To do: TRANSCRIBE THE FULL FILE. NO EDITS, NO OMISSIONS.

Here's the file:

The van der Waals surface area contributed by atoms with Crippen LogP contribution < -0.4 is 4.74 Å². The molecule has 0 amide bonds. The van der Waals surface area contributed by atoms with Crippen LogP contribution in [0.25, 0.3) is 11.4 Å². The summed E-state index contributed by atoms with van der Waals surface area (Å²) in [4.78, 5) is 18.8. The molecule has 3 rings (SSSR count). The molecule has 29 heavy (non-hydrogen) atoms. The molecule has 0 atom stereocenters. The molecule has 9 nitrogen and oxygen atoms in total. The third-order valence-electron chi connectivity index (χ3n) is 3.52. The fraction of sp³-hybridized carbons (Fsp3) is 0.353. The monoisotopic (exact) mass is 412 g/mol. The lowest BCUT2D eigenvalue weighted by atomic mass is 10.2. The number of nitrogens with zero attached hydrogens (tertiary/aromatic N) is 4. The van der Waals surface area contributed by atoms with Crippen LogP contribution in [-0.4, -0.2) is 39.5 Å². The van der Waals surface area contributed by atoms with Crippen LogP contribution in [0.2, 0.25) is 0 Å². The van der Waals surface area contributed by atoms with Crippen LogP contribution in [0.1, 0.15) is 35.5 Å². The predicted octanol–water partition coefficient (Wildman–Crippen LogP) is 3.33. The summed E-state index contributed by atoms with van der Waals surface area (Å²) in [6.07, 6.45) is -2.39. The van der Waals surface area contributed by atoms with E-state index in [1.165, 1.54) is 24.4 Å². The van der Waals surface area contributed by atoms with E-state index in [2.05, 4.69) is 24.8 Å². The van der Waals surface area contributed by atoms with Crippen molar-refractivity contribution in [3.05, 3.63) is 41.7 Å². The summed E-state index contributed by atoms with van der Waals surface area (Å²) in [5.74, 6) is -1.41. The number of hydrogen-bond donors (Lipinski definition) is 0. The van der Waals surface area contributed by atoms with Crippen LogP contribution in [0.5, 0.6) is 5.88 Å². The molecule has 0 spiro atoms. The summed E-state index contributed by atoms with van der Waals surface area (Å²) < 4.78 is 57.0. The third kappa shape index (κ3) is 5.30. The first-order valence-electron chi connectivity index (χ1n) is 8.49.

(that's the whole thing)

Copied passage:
The van der Waals surface area contributed by atoms with Crippen LogP contribution < -0.4 is 4.74 Å². The molecule has 0 amide bonds. The van der Waals surface area contributed by atoms with Crippen LogP contribution in [0.25, 0.3) is 11.4 Å². The summed E-state index contributed by atoms with van der Waals surface area (Å²) in [4.78, 5) is 18.8. The molecule has 3 rings (SSSR count). The molecule has 29 heavy (non-hydrogen) atoms. The molecule has 0 atom stereocenters. The molecule has 9 nitrogen and oxygen atoms in total. The third-order valence-electron chi connectivity index (χ3n) is 3.52. The fraction of sp³-hybridized carbons (Fsp3) is 0.353. The monoisotopic (exact) mass is 412 g/mol. The lowest BCUT2D eigenvalue weighted by atomic mass is 10.2. The number of nitrogens with zero attached hydrogens (tertiary/aromatic N) is 4. The van der Waals surface area contributed by atoms with Crippen LogP contribution in [-0.4, -0.2) is 39.5 Å². The van der Waals surface area contributed by atoms with Crippen LogP contribution in [0.2, 0.25) is 0 Å². The van der Waals surface area contributed by atoms with Crippen LogP contribution in [0.1, 0.15) is 35.5 Å². The predicted octanol–water partition coefficient (Wildman–Crippen LogP) is 3.33. The summed E-state index contributed by atoms with van der Waals surface area (Å²) in [6.07, 6.45) is -2.39. The van der Waals surface area contributed by atoms with E-state index in [1.165, 1.54) is 24.4 Å². The van der Waals surface area contributed by atoms with E-state index in [2.05, 4.69) is 24.8 Å². The van der Waals surface area contributed by atoms with Crippen molar-refractivity contribution in [3.05, 3.63) is 41.7 Å². The summed E-state index contributed by atoms with van der Waals surface area (Å²) in [5.74, 6) is -1.41. The number of hydrogen-bond donors (Lipinski definition) is 0. The van der Waals surface area contributed by atoms with Crippen LogP contribution in [0.5, 0.6) is 5.88 Å². The molecule has 0 spiro atoms. The summed E-state index contributed by atoms with van der Waals surface area (Å²) < 4.78 is 57.0. The third kappa shape index (κ3) is 5.30. The first-order valence-electron chi connectivity index (χ1n) is 8.49.